When television arrived, Marcus Welby, Dr. Kildaire and the surly Ben Casey continued the mysterious and wonderful national image of our doctors. They were courageous, life-sustaining, respected and admired. Everyone had a story about "their" doctor who earned a special place in their family memories. Outside of Walter Cronkite, doctors were deservedly the most admired professionals in the country. Well, Babies, those salad days are over and now that we're older, where are the real life Dr. Kildaires and Marcus Welbys we trusted with our lives? A few still exist with skills, empathy and dedication patients admire, respect and honor. The rest? Retired to that mini-farm with a lake or a condo by the sea or perhaps opted out of the medical world entirely to run a free range poultry farm in Vermont.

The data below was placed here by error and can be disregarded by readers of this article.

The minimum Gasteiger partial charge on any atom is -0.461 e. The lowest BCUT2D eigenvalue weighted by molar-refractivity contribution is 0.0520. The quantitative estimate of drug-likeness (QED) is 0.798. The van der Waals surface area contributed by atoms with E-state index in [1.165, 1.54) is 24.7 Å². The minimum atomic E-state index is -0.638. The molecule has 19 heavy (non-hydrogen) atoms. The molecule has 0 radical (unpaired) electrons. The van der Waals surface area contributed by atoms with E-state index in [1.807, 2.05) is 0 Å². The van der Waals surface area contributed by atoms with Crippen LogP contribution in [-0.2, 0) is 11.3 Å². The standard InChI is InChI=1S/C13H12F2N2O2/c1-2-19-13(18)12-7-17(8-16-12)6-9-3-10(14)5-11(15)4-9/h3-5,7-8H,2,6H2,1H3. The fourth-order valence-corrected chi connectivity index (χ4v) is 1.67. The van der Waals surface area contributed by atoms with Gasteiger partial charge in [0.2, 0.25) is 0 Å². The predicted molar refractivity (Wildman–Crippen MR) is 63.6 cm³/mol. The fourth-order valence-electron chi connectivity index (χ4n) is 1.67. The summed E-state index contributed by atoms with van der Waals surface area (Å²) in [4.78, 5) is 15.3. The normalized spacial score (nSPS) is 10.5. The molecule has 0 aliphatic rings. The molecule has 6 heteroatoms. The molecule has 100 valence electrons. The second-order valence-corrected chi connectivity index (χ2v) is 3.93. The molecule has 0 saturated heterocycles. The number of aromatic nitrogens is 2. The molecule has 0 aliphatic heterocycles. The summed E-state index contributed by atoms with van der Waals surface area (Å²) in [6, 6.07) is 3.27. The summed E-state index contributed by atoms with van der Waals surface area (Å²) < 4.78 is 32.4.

Today's medical community has more available technology than we could ever imagine so long ago, more intense pressure to cut costs from the mega insurance companies (buy-ups are hot news this week), more government restrictions and less time or patience. I get that and I'm sympathetic. 

However... I still want that beloved doctor of old and not The Emperor in his new clothes.... but there's more to this tale.